PROMOTED VIDEO
Have you tried new the Independent Digital Edition apps?
News
ebooksNow available in paperback
Arts and Entertainment
American singer, acclaimed actor of stage and screen, political activist and civil rights campaigner Paul Robeson (1898 - 1976), rehearses in relaxed mood at the piano.
filmSinger, actor, activist, athlete: Paul Robeson was a cultural giant. But prejudice and intolerance drove him to a miserable death. Now his story is to be told in film...
News
i100
Arts and Entertainment
Babysitter Katie and Paul have terse words in the park
tvReview: The strength of the writing keeps viewers glued to their seats even when they are confronted with the hard-hitting scenes
Life and Style
Make-up artists prepare contestants for last year’s Miss World, held in Budapest
fashion
Life and Style
life
News
‘The Graduate’, starring Dustin Hoffman and Anne Bancroft, was directed by Nichols in his purple period
people
Latest stories from i100
Have you tried new the Independent Digital Edition apps?
Independent Dating
and  

By clicking 'Search' you
are agreeing to our
Terms of Use.

iJobs Job Widget
iJobs General

Argyll Scott International: FP&A Manager Supply Chain

Benefits: Argyll Scott International: Argyll Scott is recruiting for a Permane...

Austen Lloyd: Commercial Property NQ+

£30000 - £50000 per annum + EXCELLENT: Austen Lloyd: COMMERCIAL PROPERTY SOLI...

Argyll Scott International: Retail Commercial Finance Analyst

Benefits: Argyll Scott International: Due to further expansion, a leading inte...

Langley James : Senior Technician; Promotion & Training Opp; Borough; upto £32k

£27000 - £32000 per annum + training: Langley James : Senior Technician; Promo...

Day In a Page

US immigration: President Obama ready to press ahead with long-promised plan to overhaul 'broken system' - but will it get past a Republican-controlled Congress?

Immigration: Obama's final frontier

The President is ready to press ahead with the long-promised plan to overhaul America's 'broken system' - but will it get past a Republican-controlled Congress?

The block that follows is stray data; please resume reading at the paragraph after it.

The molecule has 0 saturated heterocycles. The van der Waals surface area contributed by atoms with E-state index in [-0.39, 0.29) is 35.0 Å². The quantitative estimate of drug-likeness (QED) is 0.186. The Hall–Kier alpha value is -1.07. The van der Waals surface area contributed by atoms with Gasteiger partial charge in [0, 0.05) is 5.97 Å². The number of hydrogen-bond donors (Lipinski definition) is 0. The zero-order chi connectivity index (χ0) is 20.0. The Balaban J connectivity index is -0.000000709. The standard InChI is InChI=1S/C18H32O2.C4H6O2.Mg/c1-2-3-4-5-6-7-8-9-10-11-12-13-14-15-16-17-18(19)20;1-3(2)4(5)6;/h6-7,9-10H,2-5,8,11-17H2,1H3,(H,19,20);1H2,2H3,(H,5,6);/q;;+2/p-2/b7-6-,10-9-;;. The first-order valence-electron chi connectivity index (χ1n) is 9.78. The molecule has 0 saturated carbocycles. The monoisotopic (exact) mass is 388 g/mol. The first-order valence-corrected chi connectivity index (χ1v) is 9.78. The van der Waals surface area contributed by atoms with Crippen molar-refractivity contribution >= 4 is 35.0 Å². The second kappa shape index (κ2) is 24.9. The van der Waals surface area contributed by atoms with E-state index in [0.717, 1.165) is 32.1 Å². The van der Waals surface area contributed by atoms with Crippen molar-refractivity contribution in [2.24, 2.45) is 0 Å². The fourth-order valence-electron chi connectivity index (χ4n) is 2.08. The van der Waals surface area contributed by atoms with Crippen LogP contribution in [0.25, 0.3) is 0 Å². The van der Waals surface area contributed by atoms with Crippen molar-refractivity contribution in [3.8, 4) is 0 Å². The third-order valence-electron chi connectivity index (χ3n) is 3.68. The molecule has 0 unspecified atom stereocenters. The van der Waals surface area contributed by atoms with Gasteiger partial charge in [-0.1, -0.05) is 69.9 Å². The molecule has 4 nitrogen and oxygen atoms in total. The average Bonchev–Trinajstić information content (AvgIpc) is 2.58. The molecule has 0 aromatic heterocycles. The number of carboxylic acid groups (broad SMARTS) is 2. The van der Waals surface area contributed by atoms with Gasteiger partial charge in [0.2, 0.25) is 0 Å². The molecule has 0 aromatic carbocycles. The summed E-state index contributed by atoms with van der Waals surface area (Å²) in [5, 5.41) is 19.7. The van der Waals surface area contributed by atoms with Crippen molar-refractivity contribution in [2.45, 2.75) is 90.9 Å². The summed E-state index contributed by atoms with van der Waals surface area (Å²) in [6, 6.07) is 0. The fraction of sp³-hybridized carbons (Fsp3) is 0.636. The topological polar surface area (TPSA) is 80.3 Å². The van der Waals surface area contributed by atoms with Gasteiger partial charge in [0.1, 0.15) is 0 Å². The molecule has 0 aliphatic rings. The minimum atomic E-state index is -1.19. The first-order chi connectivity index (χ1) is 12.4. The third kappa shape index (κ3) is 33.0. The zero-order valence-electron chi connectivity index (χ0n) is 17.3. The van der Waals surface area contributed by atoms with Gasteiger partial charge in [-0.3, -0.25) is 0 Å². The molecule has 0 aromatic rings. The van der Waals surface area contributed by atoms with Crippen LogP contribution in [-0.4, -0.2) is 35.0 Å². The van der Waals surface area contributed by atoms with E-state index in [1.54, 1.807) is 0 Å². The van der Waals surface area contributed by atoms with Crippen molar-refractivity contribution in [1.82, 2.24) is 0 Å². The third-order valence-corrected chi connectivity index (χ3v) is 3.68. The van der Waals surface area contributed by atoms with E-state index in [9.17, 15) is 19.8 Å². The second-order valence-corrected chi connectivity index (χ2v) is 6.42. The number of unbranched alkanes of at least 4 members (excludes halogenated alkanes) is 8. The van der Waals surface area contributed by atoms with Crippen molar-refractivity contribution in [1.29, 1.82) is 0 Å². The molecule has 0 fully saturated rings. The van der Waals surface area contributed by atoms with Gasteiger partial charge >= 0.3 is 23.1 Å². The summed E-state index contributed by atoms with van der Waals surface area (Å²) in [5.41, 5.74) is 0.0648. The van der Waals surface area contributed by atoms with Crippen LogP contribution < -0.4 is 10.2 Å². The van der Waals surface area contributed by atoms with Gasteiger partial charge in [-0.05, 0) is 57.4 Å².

Travelling to work by scooter is faster than walking and less sweaty than cycling, so why aren’t we all doing it?

Scoot commute

Travelling to work by scooter is faster than walking and less sweaty than cycling, so why aren’t we all doing it?
Paul Robeson: The story of how an American icon was driven to death to be told in film

The Paul Robeson story

How an American icon was driven to death to be told in film
10 best satellite navigation systems

Never get lost again: 10 best satellite navigation systems

Keep your vehicle going in the right direction with a clever device
Synagogue attack: Fear unites both sides of Jerusalem as minister warns restoring quiet could take 'months'

Terror unites Jerusalem after synagogue attack

Rising violence and increased police patrols have left residents of all faiths looking over their shoulders
Medecins sans Frontieres: The Ebola crisis has them in the headlines, but their work goes far beyond West Africa

'How do you carry on? You have to...'

The Ebola crisis has Medecins sans Frontieres in the headlines, but their work goes far beyond West Africa
Isis extends its deadly reach with suicide bombing in Kurdish capital

Isis extends its deadly reach with suicide bombing in Kurdish capital

Residents in what was Iraq’s safest city fear an increase in jihadist attacks, reports Patrick Cockburn
Underwater photography competition winners 2014 - in pictures

'Mysterious and inviting' shot of diver wins photography competition

Stunning image of cenote in Mexico takes top prize
Sir John Major: Negative West End portrayals of politicians put people off voting

Sir John Major hits out at theatres

Negative West End portrayals of politicians put people off voting
Kicking Barbie's butt: How the growth of 3D printing enabled me to make an army of custom-made figurines

Kicking Barbie's butt

How the growth of 3D printing enabled toy-designer to make an army of custom-made figurines
Will Smith's children have made waves with a gloriously over-the-top interview, but will their music match their musings?

What are Jaden and Willow on about?

Will Smith's children have made waves with a gloriously over-the-top interview, but will their music match their musings?
Fridge gate: How George Osborne keeping his fridge padlocked shows a frosty side to shared spaces

Cold war

How George Osborne keeping his fridge padlocked shows a frosty side to shared spaces
Stocking fillers: 10 best loo books

Stocking fillers: 10 best loo books

From dogs in cars to online etiquette, while away a few minutes in peace with one of these humorous, original and occasionally educational tomes
Malky Mackay appointed Wigan manager: Three texts keep Scot’s rehabilitation on a knife-edge

Three texts keep Mackay’s rehabilitation on a knife-edge

New Wigan manager said all the right things - but until the FA’s verdict is delivered he is still on probation, says Ian Herbert
Louis van Gaal: the liberal, the enemy and... err, the poet

Louis van Gaal: the liberal, the enemy and... err, the poet

‘O, Louis’ is the plaintive title of a biography about the Dutchman. Ian Herbert looks at what it tells us about the Manchester United manager